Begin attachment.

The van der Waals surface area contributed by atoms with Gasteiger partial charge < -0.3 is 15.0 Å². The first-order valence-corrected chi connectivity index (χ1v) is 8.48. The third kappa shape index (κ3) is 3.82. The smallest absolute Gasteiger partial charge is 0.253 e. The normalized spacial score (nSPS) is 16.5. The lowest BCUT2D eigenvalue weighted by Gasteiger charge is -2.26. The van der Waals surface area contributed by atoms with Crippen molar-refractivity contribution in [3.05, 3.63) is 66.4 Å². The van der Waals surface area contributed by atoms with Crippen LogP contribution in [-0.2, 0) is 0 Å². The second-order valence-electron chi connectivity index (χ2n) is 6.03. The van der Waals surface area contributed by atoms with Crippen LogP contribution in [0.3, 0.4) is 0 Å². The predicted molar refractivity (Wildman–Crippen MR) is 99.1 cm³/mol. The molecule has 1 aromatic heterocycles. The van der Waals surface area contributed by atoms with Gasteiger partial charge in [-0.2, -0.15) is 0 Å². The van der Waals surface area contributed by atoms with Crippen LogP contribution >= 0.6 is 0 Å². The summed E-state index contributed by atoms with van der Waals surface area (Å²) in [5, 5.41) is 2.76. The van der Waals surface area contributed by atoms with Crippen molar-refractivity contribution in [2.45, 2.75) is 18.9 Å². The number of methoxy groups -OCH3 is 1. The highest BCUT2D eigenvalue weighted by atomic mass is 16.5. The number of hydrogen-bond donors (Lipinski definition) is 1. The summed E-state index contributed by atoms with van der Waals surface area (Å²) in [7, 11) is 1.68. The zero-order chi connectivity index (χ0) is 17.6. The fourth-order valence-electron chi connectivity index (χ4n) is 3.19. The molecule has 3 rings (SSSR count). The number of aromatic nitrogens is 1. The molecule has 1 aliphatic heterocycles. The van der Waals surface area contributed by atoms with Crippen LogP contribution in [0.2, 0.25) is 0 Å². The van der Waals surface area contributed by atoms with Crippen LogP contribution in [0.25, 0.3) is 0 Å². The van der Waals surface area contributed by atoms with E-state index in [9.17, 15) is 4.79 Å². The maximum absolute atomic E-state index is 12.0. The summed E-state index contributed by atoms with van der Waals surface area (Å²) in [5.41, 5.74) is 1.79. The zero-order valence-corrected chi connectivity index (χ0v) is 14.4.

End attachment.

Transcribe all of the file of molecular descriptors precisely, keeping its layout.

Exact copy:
The van der Waals surface area contributed by atoms with Gasteiger partial charge < -0.3 is 15.0 Å². The first-order valence-corrected chi connectivity index (χ1v) is 8.48. The third kappa shape index (κ3) is 3.82. The smallest absolute Gasteiger partial charge is 0.253 e. The normalized spacial score (nSPS) is 16.5. The lowest BCUT2D eigenvalue weighted by Gasteiger charge is -2.26. The van der Waals surface area contributed by atoms with Crippen molar-refractivity contribution in [3.05, 3.63) is 66.4 Å². The van der Waals surface area contributed by atoms with Crippen LogP contribution in [-0.2, 0) is 0 Å². The second-order valence-electron chi connectivity index (χ2n) is 6.03. The van der Waals surface area contributed by atoms with Crippen LogP contribution in [0.3, 0.4) is 0 Å². The predicted molar refractivity (Wildman–Crippen MR) is 99.1 cm³/mol. The molecule has 1 aromatic heterocycles. The van der Waals surface area contributed by atoms with Gasteiger partial charge in [-0.2, -0.15) is 0 Å². The van der Waals surface area contributed by atoms with Crippen LogP contribution >= 0.6 is 0 Å². The summed E-state index contributed by atoms with van der Waals surface area (Å²) in [5, 5.41) is 2.76. The van der Waals surface area contributed by atoms with Crippen molar-refractivity contribution in [2.45, 2.75) is 18.9 Å². The number of methoxy groups -OCH3 is 1. The highest BCUT2D eigenvalue weighted by atomic mass is 16.5. The number of hydrogen-bond donors (Lipinski definition) is 1. The summed E-state index contributed by atoms with van der Waals surface area (Å²) in [7, 11) is 1.68. The zero-order chi connectivity index (χ0) is 17.6. The fourth-order valence-electron chi connectivity index (χ4n) is 3.19. The molecule has 3 rings (SSSR count). The number of aromatic nitrogens is 1. The molecule has 1 aliphatic heterocycles. The van der Waals surface area contributed by atoms with Crippen LogP contribution in [0.2, 0.25) is 0 Å². The van der Waals surface area contributed by atoms with Crippen LogP contribution in [0.25, 0.3) is 0 Å². The van der Waals surface area contributed by atoms with E-state index in [9.17, 15) is 4.79 Å². The maximum absolute atomic E-state index is 12.0. The summed E-state index contributed by atoms with van der Waals surface area (Å²) in [5.41, 5.74) is 1.79. The zero-order valence-corrected chi connectivity index (χ0v) is 14.4.